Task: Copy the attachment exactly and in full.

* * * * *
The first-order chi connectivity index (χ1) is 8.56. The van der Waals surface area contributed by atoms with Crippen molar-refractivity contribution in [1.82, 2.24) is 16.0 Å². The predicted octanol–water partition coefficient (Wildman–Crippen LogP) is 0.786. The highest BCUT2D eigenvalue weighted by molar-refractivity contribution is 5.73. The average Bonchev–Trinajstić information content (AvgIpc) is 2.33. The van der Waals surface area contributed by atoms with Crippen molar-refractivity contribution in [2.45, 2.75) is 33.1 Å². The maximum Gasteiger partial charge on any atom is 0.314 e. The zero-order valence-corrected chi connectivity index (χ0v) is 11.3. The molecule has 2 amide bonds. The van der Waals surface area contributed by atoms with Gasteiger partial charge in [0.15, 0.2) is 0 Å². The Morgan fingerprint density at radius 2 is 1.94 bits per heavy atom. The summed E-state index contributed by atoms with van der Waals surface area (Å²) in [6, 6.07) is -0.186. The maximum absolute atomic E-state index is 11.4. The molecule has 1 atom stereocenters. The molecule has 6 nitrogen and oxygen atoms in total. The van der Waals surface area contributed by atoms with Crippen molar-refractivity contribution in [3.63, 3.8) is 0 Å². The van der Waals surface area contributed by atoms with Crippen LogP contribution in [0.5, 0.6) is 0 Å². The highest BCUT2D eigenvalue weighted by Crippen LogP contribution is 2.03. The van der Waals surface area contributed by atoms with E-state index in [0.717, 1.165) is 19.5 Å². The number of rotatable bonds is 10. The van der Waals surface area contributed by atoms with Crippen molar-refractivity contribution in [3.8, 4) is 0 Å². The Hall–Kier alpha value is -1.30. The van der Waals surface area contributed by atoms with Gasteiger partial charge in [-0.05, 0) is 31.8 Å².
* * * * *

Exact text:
The first-order chi connectivity index (χ1) is 8.56. The van der Waals surface area contributed by atoms with Crippen molar-refractivity contribution in [1.82, 2.24) is 16.0 Å². The predicted octanol–water partition coefficient (Wildman–Crippen LogP) is 0.786. The highest BCUT2D eigenvalue weighted by molar-refractivity contribution is 5.73. The average Bonchev–Trinajstić information content (AvgIpc) is 2.33. The van der Waals surface area contributed by atoms with Crippen molar-refractivity contribution in [2.45, 2.75) is 33.1 Å². The maximum Gasteiger partial charge on any atom is 0.314 e. The zero-order valence-corrected chi connectivity index (χ0v) is 11.3. The molecule has 2 amide bonds. The van der Waals surface area contributed by atoms with Gasteiger partial charge in [0.15, 0.2) is 0 Å². The Morgan fingerprint density at radius 2 is 1.94 bits per heavy atom. The summed E-state index contributed by atoms with van der Waals surface area (Å²) in [6, 6.07) is -0.186. The maximum absolute atomic E-state index is 11.4. The molecule has 1 atom stereocenters. The molecule has 6 nitrogen and oxygen atoms in total. The van der Waals surface area contributed by atoms with Crippen molar-refractivity contribution in [3.63, 3.8) is 0 Å². The van der Waals surface area contributed by atoms with Crippen LogP contribution in [0.5, 0.6) is 0 Å². The highest BCUT2D eigenvalue weighted by Crippen LogP contribution is 2.03. The van der Waals surface area contributed by atoms with E-state index in [0.717, 1.165) is 19.5 Å². The number of rotatable bonds is 10. The van der Waals surface area contributed by atoms with Crippen molar-refractivity contribution in [3.8, 4) is 0 Å². The Hall–Kier alpha value is -1.30. The van der Waals surface area contributed by atoms with Gasteiger partial charge in [-0.05, 0) is 31.8 Å².